# Tour by Tor

DARTMOOR for WALKERS

# Pacing made easy guide

## Why use Pacing?

If you've ever tried walking on the moors with (or without) a map, you'll appreciate just how hard it is to guage relative distances, how far you've walked, how far to the next rest point etc. Pacing is a simple but highly effective solution to measuring how far you've travelled. The more you do it the more effective it becomes, within a few attempts you'll have it nailed and your appreciation of the moors and its' hidden secrets will be expanded. If you've ever tried to find anything small and obscure when the weather is moving in, i.e. a hut circle or cairn then you'll need more than a map and compass, you'll need '*Pacing*'.

## How do you measure paces?

What you need to do is find out how many normal paces it takes you to cover 100 metres. The reason is that everyone is different and therefore everyone takes a slightly longer or shorter 'Pace'. This can be achieved in a variety of ways by walking normally over a prescribed distance, i.e. a running track or a known kilometre (and dividing by 10, of course). You may be able to find two known points on an ordnance survey map, measure the distance, pace it out and then do the maths. The choice is yours but you will need to measure this somehow.

The second part of calculating your Pacing is to 'halve' your number of paces claculated for 100 metres so that when using this new skill you only have to count every other pace (obvious really). It takes me '**130**' normal paces to cover 100 metres, therefore my pacing calculation is '**65**'. From here we can work out how many paces for any other distance, we so choose and then set these out in a nicely laminated table to take on our walks with us, see below.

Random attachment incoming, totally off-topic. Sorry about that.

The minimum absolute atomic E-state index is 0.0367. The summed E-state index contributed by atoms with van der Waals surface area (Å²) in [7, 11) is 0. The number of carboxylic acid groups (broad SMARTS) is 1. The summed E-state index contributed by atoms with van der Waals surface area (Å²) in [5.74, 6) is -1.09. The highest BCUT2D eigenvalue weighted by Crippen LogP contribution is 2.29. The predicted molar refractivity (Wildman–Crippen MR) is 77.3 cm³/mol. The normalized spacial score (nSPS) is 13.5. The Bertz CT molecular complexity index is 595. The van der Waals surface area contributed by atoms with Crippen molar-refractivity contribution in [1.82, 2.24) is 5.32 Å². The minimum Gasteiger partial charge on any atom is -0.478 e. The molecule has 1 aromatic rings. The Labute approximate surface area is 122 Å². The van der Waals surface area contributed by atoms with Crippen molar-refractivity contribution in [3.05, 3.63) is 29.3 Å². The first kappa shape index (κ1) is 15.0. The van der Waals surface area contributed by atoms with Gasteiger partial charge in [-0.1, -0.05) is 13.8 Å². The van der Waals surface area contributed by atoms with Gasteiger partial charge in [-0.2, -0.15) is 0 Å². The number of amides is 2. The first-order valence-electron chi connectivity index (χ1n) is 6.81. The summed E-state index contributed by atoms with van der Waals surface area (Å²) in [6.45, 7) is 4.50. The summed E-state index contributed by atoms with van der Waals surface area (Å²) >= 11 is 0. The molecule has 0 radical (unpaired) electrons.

Pacing Aide Memoire |
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Distance | 100 m | 50 m | 25 m |

Paces (Flat) | 65 paces | 33 paces | 16 paces |

Paces (Incline) | 73 paces | 37 paces | 19 paces |

Paces (Decline) | 70 paces | 35 paces | 18 paces |

## Other Pacing Techniques (Timed Walking)

There is another Pacing Technique which uses time rather than paces. It is well known that if you walk at four kilometers per hour then you will cover four kilometers in one hour. If we extend this principle to differing walking speeds and use the power of maths to break down distances to 100 metres then we can start to create another aide memoire for timed distance measurement. The only issue you then have is to work out how fast you are walking at any given time. This I'm afraid has to be done on the day or over time, when you start to appreciate your natural 'moorland' walking speed but again this can be a highly accurate means of measuring distances on the moors. Please see the table below for details.

Timed Walking Aide Memoire |
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Speed |
2 km/h |
3 km/h |
4 km/h |
5 km/h |
6 km/h |

1 km |
30 mins | 20 mins | 15 mins | 12 mins | 10 mins |

500 m |
15 mins | 10 mins | 7.5 mins | 6 mins | 5 mins |

250 m |
7 mins 30 secs | 5 mins | 3 mins 45 secs | 3 mins | 2 mins 30 secs |

200 m |
6 mins | 4 mins | 3 mins | 2 mins 24 secs | 2 mins |

100 m |
3 mins | 2 mins | 1 min 30 secs | 1 min 12 secs | 1 min |

50 m |
1 min 30 secs | 1min | 45 secs | 36 secs | 30 secs |

As a compliment to this technique we can also introduce another smaller table to allow for inclines, as follows:

Timed Walking (Incline) Aide Memoire | |

Moderate to steep incline | + 1min/10 metres |

Steep to v steep incline | + 1.5 mins/10 metres |

There is only one real way of doing this successfully and that is to practice every time you go out on the moors however you cna certainly make it easier on yourself by creating your own set of tables and laminating them for your map-pouch against the weather. This way you won't have to remember these figures you can just read them off when you need them.